> single-copy from process to process. And because we can: if the necessary
> delta to support P2P is minimal, just a convention, then it's more practical
> to keep everything centralised than to have an AF_UNIX socket handler and a
> kdbus fd parser.
Well, but in those cases you can just use the user bus or system bus,
there's no need to create a new bus just for the purpose of P2P...
> > Well, I doubt the usecase for direct links.
> > I mean, the reasons for peer-to-peer links I am aware of are:
> > a) performance
> > b) network transparency
> > c) IPC before dbus-daemon is around
> > a) and c) don't apply on kdbus anymore. And kdbus is inherently not a
> > network transport, hence you have to use AF_INET there anyway.
> Plus d) connection between processes of different privileges (e.g., different
Why not use the regular system bus for that?
> > > Because I thought that the activator may be one process for all possible
> > > services. I'm guessing this is not the way you'd envisioned it. Otherwise,
> > > if you have 200 activatable services, there are 200 connections by one or
> > > more process. There's no bus daemon to run out of fd's here, but they
> > > would count towards the user's system-wide file descriptor limit.
> > Yes, systemd maintains one fd per bus-activatable name, that is
> > correct. And it bumps the NOFILES limits to make sure that works.
> Correct me if I'm wrong, but doesn't the kernel impose a per-UID limit on the
> number of FDs open?
To my knowledge only one per-process.
> > Well, but you could just process what you want, and not read from the
> > fd anymore. Then you exit, leaving the messages in the fd unread. The
> > kernel will then activate the process again and pass the new messages
> > to it. I am not really sure what the usecase is for telling the kernel
> > explicitly that you don't want more messages...
> Right that works for activatable services.
> For non-activatable services, any unhandled calls will get
> KDBUS_ITEM_REPLY_DEAD sent back to the sender. The only difference from what I
> was asking is timing: with a KDBUS_CMD_SHUTDOWN, the error condition would
> come as soon as the message was sent, as opposed to when the receiver closed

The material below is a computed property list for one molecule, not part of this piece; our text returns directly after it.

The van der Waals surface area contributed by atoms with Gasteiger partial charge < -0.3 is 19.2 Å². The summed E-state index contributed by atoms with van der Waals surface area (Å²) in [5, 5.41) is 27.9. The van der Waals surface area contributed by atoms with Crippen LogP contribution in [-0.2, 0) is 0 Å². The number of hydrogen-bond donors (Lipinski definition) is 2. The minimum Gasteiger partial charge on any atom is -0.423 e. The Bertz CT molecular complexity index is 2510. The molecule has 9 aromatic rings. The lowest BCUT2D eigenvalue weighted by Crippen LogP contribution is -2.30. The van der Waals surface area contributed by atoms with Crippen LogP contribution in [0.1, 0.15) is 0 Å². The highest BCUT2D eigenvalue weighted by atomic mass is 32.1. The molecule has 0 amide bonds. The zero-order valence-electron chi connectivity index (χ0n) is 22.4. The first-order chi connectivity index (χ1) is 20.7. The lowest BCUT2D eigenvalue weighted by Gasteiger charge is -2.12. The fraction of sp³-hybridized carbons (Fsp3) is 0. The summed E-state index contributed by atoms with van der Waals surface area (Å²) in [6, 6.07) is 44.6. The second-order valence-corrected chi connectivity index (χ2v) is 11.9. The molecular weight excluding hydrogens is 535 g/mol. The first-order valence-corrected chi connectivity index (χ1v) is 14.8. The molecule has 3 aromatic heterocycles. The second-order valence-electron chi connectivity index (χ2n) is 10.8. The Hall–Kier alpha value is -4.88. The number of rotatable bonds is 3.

> the fd. I don't think that is a problem.
But does that timing fix anything? I don't see any race that was fixed
by such differen behaviour.
> > > > > === Wildcards ===
> > > > >
> > > > > Are you sure that * not matching a dot is a good idea? What is the
> > > > > rationale behind it?
> > > >
> > > > Hmm, what precisely is this about? wildcards about?
> > >
> > > Just wondering why the * does not match the dot. I'd assume the more
> > > common
> > > case is to match a full prefix and that includes match dots.
> > Hmm? * in what precisely? missing the context here...
> 11.2 Wildcard names
> "Policy holder connections may upload names that contain the wildcard suffix
> (".*"). That way, a policy can be uploaded that is effective for every
> well-kwown name that extends the provided name by exactly one more level."
> As I said, I kind of expect that the normal case is that the policy applies to
> the entire tree, not just one more level.
Ah, OK, no I get the context!
So, dbus1 policy had this concept (see "own_prefix" in the man page)
and we deemed it to actually be a useful one, given that this opens up
using names as the synchronization primitive they are.
I think the reason to limit this to one label only is to keep a clear
distinction between what is namespace and what is instance. And
ensuring the instance is just the last label (for whatever you encode
into it) and the other labels are namespace...
In general it is always easy to be strict initially and then open
things up further when there's a strong usecase for it, rather than
the other way round.
Lennart Poettering, Red Hat